Slash was talking to Billboard Radio China when the subject ended up in the predominance of genres like hip-hop, rap and others being currently the favorites of the great majority of young urban generation.
“When Velvet Revolver was created, there was a movement that started in the mid-1990s that was still paying off for many bands doing rock’n’roll, and I’m not talking about the guys from Nu Metal or Indie, although one of the reasons the VR was half respected was because of vocalist Scott Weiland, who was a remnant of Stone Temple Pilots that came from the nineties and blah blah blah.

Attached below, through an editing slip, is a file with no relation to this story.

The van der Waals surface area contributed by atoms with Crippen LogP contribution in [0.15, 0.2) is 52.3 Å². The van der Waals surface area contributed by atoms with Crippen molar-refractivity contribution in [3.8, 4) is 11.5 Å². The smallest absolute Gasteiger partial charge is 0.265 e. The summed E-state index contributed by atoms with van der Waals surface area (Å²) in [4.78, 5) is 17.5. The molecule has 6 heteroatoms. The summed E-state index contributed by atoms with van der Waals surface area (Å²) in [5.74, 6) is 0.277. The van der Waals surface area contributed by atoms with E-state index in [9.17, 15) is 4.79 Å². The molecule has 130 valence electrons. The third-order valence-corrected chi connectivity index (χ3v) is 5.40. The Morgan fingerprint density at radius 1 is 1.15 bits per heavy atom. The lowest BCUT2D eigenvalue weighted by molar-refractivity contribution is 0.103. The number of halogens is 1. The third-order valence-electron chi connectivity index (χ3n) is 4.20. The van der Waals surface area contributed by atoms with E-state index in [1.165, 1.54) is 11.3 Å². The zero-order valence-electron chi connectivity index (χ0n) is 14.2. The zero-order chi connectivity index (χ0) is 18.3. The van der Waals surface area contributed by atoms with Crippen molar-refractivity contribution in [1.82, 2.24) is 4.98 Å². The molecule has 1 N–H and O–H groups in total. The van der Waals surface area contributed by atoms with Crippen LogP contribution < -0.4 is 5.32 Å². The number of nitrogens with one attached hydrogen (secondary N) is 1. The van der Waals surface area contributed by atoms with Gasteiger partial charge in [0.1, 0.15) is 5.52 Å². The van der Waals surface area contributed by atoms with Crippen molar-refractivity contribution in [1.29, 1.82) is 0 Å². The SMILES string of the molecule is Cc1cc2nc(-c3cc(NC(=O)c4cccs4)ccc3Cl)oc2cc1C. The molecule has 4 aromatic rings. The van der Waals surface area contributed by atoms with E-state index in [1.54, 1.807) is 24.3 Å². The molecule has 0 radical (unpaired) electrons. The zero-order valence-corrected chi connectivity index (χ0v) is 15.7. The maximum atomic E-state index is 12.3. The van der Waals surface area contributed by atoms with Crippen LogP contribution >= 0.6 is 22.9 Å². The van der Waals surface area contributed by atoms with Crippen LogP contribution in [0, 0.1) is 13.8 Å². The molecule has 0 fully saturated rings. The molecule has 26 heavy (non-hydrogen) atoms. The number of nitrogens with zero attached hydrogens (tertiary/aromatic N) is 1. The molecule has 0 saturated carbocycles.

But it was all very cool. Then the thing went downhill, the rock kind of lost and followed that commercial side imposed by the record companies that turns everything into a generic thing that plays on the radios but does not mess with anyone because it’s boring and boring, and then people start to seek emotion elsewhere.
I think that’s what happened to the industry, with regard to rock and roll, from 2006 until recent times. But now it seems like a new wave is coming, and I’m really interested to see where this is going to stop as there are a lot of new rock’n’roll bands popping up, plus of course Greta Van Fleet that has burst and is doing incredibly well and this makes people interested in signing with bands made up of young people and teenagers.”